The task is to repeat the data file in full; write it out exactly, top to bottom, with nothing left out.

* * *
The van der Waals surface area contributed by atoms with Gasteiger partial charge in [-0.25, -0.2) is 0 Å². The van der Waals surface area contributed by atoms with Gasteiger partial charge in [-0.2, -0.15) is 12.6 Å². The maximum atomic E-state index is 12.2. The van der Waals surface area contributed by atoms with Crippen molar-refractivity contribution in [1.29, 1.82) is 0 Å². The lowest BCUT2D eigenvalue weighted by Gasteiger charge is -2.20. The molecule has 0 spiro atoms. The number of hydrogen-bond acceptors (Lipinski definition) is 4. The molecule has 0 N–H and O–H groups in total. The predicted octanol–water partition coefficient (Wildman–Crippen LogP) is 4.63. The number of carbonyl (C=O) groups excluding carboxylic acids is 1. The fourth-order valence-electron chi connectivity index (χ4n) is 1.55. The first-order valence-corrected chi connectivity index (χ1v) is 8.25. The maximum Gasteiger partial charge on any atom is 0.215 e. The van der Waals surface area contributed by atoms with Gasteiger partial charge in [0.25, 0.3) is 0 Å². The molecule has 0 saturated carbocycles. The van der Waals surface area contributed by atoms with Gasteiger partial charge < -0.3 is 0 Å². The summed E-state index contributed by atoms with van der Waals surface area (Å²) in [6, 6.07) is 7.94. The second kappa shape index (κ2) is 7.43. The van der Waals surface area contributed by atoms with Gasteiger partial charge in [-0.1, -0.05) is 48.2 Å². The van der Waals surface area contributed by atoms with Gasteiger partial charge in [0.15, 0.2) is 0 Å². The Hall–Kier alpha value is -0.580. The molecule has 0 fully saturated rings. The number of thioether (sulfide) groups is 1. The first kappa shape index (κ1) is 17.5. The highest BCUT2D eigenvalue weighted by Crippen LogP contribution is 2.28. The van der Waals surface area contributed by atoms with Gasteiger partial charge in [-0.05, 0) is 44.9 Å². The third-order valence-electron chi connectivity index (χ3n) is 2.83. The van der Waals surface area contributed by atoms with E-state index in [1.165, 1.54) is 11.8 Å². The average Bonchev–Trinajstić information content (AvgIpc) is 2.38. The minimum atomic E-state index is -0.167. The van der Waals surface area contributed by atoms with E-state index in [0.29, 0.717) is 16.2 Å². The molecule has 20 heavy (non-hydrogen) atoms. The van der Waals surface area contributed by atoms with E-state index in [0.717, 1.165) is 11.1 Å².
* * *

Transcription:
The van der Waals surface area contributed by atoms with Gasteiger partial charge in [-0.25, -0.2) is 0 Å². The van der Waals surface area contributed by atoms with Gasteiger partial charge in [-0.2, -0.15) is 12.6 Å². The maximum atomic E-state index is 12.2. The van der Waals surface area contributed by atoms with Crippen molar-refractivity contribution in [1.29, 1.82) is 0 Å². The lowest BCUT2D eigenvalue weighted by Gasteiger charge is -2.20. The molecule has 0 spiro atoms. The number of hydrogen-bond acceptors (Lipinski definition) is 4. The molecule has 0 N–H and O–H groups in total. The predicted octanol–water partition coefficient (Wildman–Crippen LogP) is 4.63. The number of carbonyl (C=O) groups excluding carboxylic acids is 1. The fourth-order valence-electron chi connectivity index (χ4n) is 1.55. The first-order valence-corrected chi connectivity index (χ1v) is 8.25. The maximum Gasteiger partial charge on any atom is 0.215 e. The van der Waals surface area contributed by atoms with Gasteiger partial charge in [0.25, 0.3) is 0 Å². The molecule has 0 saturated carbocycles. The van der Waals surface area contributed by atoms with Gasteiger partial charge < -0.3 is 0 Å². The summed E-state index contributed by atoms with van der Waals surface area (Å²) in [6, 6.07) is 7.94. The second kappa shape index (κ2) is 7.43. The van der Waals surface area contributed by atoms with Gasteiger partial charge in [-0.1, -0.05) is 48.2 Å². The van der Waals surface area contributed by atoms with Gasteiger partial charge in [0.15, 0.2) is 0 Å². The Hall–Kier alpha value is -0.580. The molecule has 0 fully saturated rings. The number of thioether (sulfide) groups is 1. The first kappa shape index (κ1) is 17.5. The highest BCUT2D eigenvalue weighted by Crippen LogP contribution is 2.28. The van der Waals surface area contributed by atoms with Gasteiger partial charge in [-0.05, 0) is 44.9 Å². The third-order valence-electron chi connectivity index (χ3n) is 2.83. The van der Waals surface area contributed by atoms with E-state index in [1.165, 1.54) is 11.8 Å². The average Bonchev–Trinajstić information content (AvgIpc) is 2.38. The minimum atomic E-state index is -0.167. The van der Waals surface area contributed by atoms with E-state index in [0.29, 0.717) is 16.2 Å². The molecule has 20 heavy (non-hydrogen) atoms. The van der Waals surface area contributed by atoms with E-state index in [0.717, 1.165) is 11.1 Å².